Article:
We have all heard the tenants and arguments of nature versus nurture, or environment versus genetics in human psychological development. There are also the formative years, the first ten years of a human’s life that set our core values, mores, emotional and behavioral thoughts and responses. Whether the human condition is pre-ordained, by environment or genetics I have no idea. With me, I know it was a combination of both. There are genetics involved but I am also a compilation of people that have passed through my life and left an indelible mark on my heart, personality, thoughts and feelings. I am what I have experienced and pieces of those who have touched me.
I was reflecting on how there has been subtle changes that have taken place in me that makes me a totally different person from the one whom left the city back in 1990. Events that individually would be innocent yet turn into something that could challenge your existing belief structure (like having to take the life of a living creature) or are mere distractions (like a chicken in the tree) or having to deal with a rat living near the chickens and feeding off their feed. We did dispose of the rat and turned the den over frozen ground and all. Rats and chickens make a bad combination and a recent egg recall would bare that out.
When I step back and look at the bigger picture, I realize there has been a major shift in most facets of my life. From my business dress (at my full-time job) to my outlook on any given situation, be it dangerous, personal, risk, weather, infestation, bee or wasp stings, snake removal, having to put chickens down you raised from a day old, or even the physicality’s that I encounter with tasks (unloading a ton of corn gluten, one fifty-pound bag at a time). In case you have for gotten a ton is two thousand pounds. I am vested in today and what it may bring. I plan for the future, but today is the only thing we really have. How often do we look back and say “remember the good old days?” well today is that day. The past cannot be changed and future cannot be manipulated, but today, today we can do something about.
I learned that life can take a turn and you find yourself navigating the curvature barely able to control, when grip loses out to inertia and you think for a split second the worst. Yet, you find miraculously you navigate and stay the course in order to react to what comes next. Three years into our stay on the farm, my wife almost lost her life.
It was not farm related but the strenuous work did not help her either. I learned in Psych 101 that it takes a "significant life event" to change the behavior developed in the formative years. Her illness qualified as one of my life changing events.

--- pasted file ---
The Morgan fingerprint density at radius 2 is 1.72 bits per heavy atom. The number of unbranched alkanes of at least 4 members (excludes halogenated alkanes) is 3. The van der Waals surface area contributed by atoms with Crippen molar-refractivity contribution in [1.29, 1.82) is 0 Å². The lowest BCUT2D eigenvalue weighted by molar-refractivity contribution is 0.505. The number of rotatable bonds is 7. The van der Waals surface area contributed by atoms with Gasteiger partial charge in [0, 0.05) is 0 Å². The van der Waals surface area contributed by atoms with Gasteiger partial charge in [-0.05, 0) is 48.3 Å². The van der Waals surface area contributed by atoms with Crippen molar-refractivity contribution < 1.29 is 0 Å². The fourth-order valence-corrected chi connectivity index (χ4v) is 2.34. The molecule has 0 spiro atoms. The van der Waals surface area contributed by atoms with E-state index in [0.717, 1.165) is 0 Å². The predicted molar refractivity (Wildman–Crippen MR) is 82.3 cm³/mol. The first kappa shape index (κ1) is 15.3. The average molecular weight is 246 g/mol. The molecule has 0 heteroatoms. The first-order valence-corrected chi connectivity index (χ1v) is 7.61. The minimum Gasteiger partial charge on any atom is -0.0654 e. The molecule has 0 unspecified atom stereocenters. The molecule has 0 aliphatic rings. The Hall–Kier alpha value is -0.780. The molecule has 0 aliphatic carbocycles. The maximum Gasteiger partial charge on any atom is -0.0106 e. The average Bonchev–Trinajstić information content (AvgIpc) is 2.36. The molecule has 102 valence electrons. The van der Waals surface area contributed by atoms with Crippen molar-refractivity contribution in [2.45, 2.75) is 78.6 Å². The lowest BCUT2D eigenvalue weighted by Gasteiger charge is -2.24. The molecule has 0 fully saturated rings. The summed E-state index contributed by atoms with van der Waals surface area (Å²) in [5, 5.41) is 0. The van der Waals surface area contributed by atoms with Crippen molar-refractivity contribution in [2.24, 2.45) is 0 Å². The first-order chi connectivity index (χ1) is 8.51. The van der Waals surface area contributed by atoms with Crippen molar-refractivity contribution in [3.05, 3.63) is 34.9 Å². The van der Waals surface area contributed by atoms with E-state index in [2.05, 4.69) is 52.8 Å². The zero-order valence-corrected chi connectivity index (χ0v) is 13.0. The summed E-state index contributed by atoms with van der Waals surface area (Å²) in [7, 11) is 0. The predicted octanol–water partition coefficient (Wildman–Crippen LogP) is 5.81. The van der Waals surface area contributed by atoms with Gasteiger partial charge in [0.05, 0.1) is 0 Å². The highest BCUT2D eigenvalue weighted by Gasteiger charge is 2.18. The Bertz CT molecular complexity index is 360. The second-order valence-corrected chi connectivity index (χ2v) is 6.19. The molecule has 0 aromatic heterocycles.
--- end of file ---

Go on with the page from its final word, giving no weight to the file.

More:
When she got ill, nothing in my life mattered anymore. I know it is cliché’, but it is true. My only other concern was if the cat was fed (we did not have chickens yet), other then that I focused on what I needed to do to get my wife past this. I just wanted to get her healthy and out of the hospital, that was my single-minded goal. From the time she entered the hospital until the day after the operation I was at her bedside making sure she was getting the best care.
While we were waiting for her operation, I was told of the dangers and risks associated with the surgery. The hospital then informed me that I had to get a will, power of attorney and other forms signed and notarized in case my wife passed away during the operation. Because I have a friend that is a lawyer, it was not as hard a task as some people would have had. I was forty-four and I had to prepare for what might be the demise of the most important, influential, supportive and loving person in my life.
The night before surgery we had to sign all the documents with witnesses and the notary. While I was explaining the documents to my wife, she was signing and then I would sign then the witness and then the notary. The hospital room was filled to capacity yet at that time I have never felt more alone and scared. I was stead fast in my outlook and support while facing my wife. “We are going to get through this”, I told her as the room emptied. I ended up sleeping in her hospital bed that night. For all I knew this might be the last time in my life I could sleep with her. I know I dozed sometimes but when you sleep in a bed made for one you do not sleep.
It all started on a Sunday night. Two hospitals and eight days later, after life threatening surgery, I was loading my wife gingerly into the car for the trip home. That time and watching my wife healing has changed me. How I look at things and react has changed. I see that life is precious and way to short. That being a good person matters, being a good corporate citizen matters, helping your community and giving back matters. Not all the money in the world is going to make you feel better about yourself. You think it will, but it does not, look at the millionaires’ and billionaires’ over the years, Carnegie, Rockefeller, Soros, Gates and all the others that have amassed huge fortunes only to give most of it back to society in the form of social philanthropies. Why do most of them do this? Because, giving makes you feel good.
What matters to me now is that each day I get another day to spend with my wife and show her how much I love her. That I give back, whether it is taking our spent layers to soup kitchens or to grow the freshest and safest food we can grow, or to simply educate people about the perils of the industrial food complex. We get to show how sustainable farming is going to protect us today and into the future. In the mean time, we all should enjoy today.
BUY LOCAL: Support the poor judgment, of those of us, who toil to grow you safe, fresh, healthy foods.